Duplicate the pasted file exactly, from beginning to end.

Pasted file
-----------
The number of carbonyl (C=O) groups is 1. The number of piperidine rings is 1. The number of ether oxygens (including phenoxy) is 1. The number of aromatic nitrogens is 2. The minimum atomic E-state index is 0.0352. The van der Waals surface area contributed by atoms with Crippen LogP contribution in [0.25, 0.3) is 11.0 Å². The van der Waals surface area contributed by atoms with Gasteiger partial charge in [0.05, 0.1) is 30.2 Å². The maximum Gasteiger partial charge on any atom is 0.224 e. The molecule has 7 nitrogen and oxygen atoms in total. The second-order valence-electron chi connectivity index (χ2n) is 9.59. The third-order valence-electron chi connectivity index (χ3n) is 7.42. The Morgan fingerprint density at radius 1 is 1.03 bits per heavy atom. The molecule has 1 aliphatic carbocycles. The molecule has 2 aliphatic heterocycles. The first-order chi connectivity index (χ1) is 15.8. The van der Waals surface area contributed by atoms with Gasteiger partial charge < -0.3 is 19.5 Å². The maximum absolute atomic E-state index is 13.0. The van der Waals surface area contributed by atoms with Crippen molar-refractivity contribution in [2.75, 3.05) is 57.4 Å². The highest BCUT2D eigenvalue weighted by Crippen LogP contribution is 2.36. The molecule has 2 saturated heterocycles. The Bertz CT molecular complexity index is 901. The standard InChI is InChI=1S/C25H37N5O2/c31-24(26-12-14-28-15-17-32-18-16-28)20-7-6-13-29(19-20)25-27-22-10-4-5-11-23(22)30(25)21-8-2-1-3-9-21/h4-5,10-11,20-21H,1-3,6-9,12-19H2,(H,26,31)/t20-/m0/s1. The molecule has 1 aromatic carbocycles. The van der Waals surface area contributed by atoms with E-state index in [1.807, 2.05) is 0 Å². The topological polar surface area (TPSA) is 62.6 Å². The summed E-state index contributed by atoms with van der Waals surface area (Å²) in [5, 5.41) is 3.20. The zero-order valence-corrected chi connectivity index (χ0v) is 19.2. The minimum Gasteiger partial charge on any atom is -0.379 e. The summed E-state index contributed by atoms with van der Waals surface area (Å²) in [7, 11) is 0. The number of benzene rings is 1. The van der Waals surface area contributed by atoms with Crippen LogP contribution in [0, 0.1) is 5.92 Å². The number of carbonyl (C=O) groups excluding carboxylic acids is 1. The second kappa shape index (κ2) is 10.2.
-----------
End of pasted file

The number of carbonyl (C=O) groups is 1. The number of piperidine rings is 1. The number of ether oxygens (including phenoxy) is 1. The number of aromatic nitrogens is 2. The minimum atomic E-state index is 0.0352. The van der Waals surface area contributed by atoms with Crippen LogP contribution in [0.25, 0.3) is 11.0 Å². The van der Waals surface area contributed by atoms with Gasteiger partial charge in [0.05, 0.1) is 30.2 Å². The maximum Gasteiger partial charge on any atom is 0.224 e. The molecule has 7 nitrogen and oxygen atoms in total. The second-order valence-electron chi connectivity index (χ2n) is 9.59. The third-order valence-electron chi connectivity index (χ3n) is 7.42. The Morgan fingerprint density at radius 1 is 1.03 bits per heavy atom. The molecule has 1 aliphatic carbocycles. The molecule has 2 aliphatic heterocycles. The first-order chi connectivity index (χ1) is 15.8. The van der Waals surface area contributed by atoms with Gasteiger partial charge < -0.3 is 19.5 Å². The maximum absolute atomic E-state index is 13.0. The van der Waals surface area contributed by atoms with Crippen molar-refractivity contribution in [2.75, 3.05) is 57.4 Å². The highest BCUT2D eigenvalue weighted by Crippen LogP contribution is 2.36. The molecule has 2 saturated heterocycles. The Bertz CT molecular complexity index is 901. The standard InChI is InChI=1S/C25H37N5O2/c31-24(26-12-14-28-15-17-32-18-16-28)20-7-6-13-29(19-20)25-27-22-10-4-5-11-23(22)30(25)21-8-2-1-3-9-21/h4-5,10-11,20-21H,1-3,6-9,12-19H2,(H,26,31)/t20-/m0/s1. The molecule has 1 aromatic carbocycles. The van der Waals surface area contributed by atoms with E-state index in [1.807, 2.05) is 0 Å². The topological polar surface area (TPSA) is 62.6 Å². The summed E-state index contributed by atoms with van der Waals surface area (Å²) in [5, 5.41) is 3.20. The zero-order valence-corrected chi connectivity index (χ0v) is 19.2. The minimum Gasteiger partial charge on any atom is -0.379 e. The summed E-state index contributed by atoms with van der Waals surface area (Å²) in [7, 11) is 0. The number of benzene rings is 1. The van der Waals surface area contributed by atoms with Crippen LogP contribution in [0, 0.1) is 5.92 Å². The number of carbonyl (C=O) groups excluding carboxylic acids is 1. The second kappa shape index (κ2) is 10.2.